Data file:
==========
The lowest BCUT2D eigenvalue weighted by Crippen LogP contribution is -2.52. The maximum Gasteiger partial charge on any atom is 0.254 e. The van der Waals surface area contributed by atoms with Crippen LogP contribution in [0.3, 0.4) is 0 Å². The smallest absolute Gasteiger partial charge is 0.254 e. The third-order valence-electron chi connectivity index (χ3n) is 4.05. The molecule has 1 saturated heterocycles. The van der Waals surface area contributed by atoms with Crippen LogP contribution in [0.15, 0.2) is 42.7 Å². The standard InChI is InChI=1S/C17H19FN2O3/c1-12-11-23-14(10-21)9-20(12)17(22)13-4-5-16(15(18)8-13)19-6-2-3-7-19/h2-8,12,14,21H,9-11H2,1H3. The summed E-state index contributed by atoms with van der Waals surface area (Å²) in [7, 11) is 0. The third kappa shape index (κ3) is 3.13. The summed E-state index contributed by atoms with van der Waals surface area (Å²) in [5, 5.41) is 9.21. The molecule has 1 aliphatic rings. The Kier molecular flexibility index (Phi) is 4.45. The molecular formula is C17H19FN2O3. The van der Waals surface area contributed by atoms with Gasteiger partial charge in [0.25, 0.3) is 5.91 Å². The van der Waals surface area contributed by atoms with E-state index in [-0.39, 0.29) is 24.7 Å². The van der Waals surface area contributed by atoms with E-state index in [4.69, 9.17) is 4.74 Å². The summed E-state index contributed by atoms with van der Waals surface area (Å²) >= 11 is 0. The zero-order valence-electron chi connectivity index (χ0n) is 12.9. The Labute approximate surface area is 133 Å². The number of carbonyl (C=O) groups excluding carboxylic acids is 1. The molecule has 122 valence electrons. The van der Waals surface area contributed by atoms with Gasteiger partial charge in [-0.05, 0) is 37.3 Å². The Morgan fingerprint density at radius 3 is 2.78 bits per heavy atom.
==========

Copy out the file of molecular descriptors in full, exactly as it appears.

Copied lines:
The lowest BCUT2D eigenvalue weighted by Crippen LogP contribution is -2.52. The maximum Gasteiger partial charge on any atom is 0.254 e. The van der Waals surface area contributed by atoms with Crippen LogP contribution in [0.3, 0.4) is 0 Å². The smallest absolute Gasteiger partial charge is 0.254 e. The third-order valence-electron chi connectivity index (χ3n) is 4.05. The molecule has 1 saturated heterocycles. The van der Waals surface area contributed by atoms with Crippen LogP contribution in [0.15, 0.2) is 42.7 Å². The standard InChI is InChI=1S/C17H19FN2O3/c1-12-11-23-14(10-21)9-20(12)17(22)13-4-5-16(15(18)8-13)19-6-2-3-7-19/h2-8,12,14,21H,9-11H2,1H3. The summed E-state index contributed by atoms with van der Waals surface area (Å²) in [7, 11) is 0. The third kappa shape index (κ3) is 3.13. The summed E-state index contributed by atoms with van der Waals surface area (Å²) in [5, 5.41) is 9.21. The molecule has 1 aliphatic rings. The Kier molecular flexibility index (Phi) is 4.45. The molecular formula is C17H19FN2O3. The van der Waals surface area contributed by atoms with Gasteiger partial charge in [0.25, 0.3) is 5.91 Å². The van der Waals surface area contributed by atoms with E-state index in [-0.39, 0.29) is 24.7 Å². The van der Waals surface area contributed by atoms with E-state index in [4.69, 9.17) is 4.74 Å². The summed E-state index contributed by atoms with van der Waals surface area (Å²) >= 11 is 0. The zero-order valence-electron chi connectivity index (χ0n) is 12.9. The Labute approximate surface area is 133 Å². The number of carbonyl (C=O) groups excluding carboxylic acids is 1. The molecule has 122 valence electrons. The van der Waals surface area contributed by atoms with Gasteiger partial charge in [-0.05, 0) is 37.3 Å². The Morgan fingerprint density at radius 3 is 2.78 bits per heavy atom.